Alistair was never one to listen to advice, helpful or otherwise; so it was no surprise to anyone when he began to feed the monkeys.
‘What’s the big deal?’ he said, as they lurched slowly towards him with bared teeth and long skinny arms. One of the little ones jumped on his back and Alistair laughed; the monkeys laughed too but the rest of the walking tour weren’t so impressed.
‘Be careful, Alistair,’ said the man with the baseball cap and the bright red bum-bag. Alistair laughed again when another monkey swiped the bag of fruit from his hands and ran up a tree, closely followed by another three of his mates. They pulled apples and bananas from the bag, turned them over in their hands, then grinned and began to eat.
Alistair shrugged at the monkeys surrounding him. ‘That’s it lads,’ he said. They stared at him, heads cocked in interest.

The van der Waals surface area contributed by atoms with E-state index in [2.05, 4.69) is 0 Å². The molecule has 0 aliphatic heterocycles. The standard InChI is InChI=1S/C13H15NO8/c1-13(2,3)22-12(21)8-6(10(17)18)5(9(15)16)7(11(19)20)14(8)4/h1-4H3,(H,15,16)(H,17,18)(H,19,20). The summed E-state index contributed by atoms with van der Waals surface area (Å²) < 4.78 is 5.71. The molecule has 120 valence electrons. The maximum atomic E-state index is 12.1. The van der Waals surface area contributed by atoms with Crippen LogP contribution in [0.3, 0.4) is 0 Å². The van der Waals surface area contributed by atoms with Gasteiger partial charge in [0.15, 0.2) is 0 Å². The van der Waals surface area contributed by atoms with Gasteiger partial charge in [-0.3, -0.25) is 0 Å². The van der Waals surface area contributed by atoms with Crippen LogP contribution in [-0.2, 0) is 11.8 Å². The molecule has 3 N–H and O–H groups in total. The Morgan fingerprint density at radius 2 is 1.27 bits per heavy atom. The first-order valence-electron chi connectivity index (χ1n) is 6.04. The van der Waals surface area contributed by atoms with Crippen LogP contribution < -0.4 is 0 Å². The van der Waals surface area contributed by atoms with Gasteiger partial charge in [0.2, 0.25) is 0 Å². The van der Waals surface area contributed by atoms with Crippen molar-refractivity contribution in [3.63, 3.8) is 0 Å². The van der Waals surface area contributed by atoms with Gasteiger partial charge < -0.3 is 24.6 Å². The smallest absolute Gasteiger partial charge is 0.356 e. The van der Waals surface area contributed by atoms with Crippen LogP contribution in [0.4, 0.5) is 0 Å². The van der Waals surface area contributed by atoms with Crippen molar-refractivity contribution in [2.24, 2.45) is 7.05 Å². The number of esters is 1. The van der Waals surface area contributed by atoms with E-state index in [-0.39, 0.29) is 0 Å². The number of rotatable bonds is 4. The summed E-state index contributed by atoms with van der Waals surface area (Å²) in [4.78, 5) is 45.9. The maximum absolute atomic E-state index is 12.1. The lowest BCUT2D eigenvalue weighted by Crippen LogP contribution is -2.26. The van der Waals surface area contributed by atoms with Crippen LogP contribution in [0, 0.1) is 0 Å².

‘Waaack,’ one of them said.
‘Alistair, we’re going back down now,’ said the woman with the unsuitable shoes.
‘Yes, yes,’ Alistair said. ‘Off you go, I’m fine… just chatting to my brethren here… good old Barbary Macaques.’
‘Waaack, waaack,’ chimed the macaques.
‘I’ll just get myself a drink, then I’ll be off,’ Alistair decided. The monkeys cleared a path for him, and as he opened the door to the café, three of them ran inside and grabbed packets of crisps from the display stand next to the counter. The waiter screeched and the monkeys scarpered, chittering as they went.
Alistair stood outside the café as the door swung shut. He could see all the sunburnt tourists inside with their ice creams and their cheese sandwiches and their mouths hanging open.
‘Filthy beasts,’ he lip-read one of them through the glass. He turned back to face the monkeys. They watched him, their simian faces etched with anticipation.
‘Waaack?’ One of them said. Another proffered a furry hand. Alistair took it and was pleased to find it soft and warm. He felt the human-like fingers wrap gently around his own.
The troop began to walk and he allowed himself to be led.
‘Waaack,’ he said.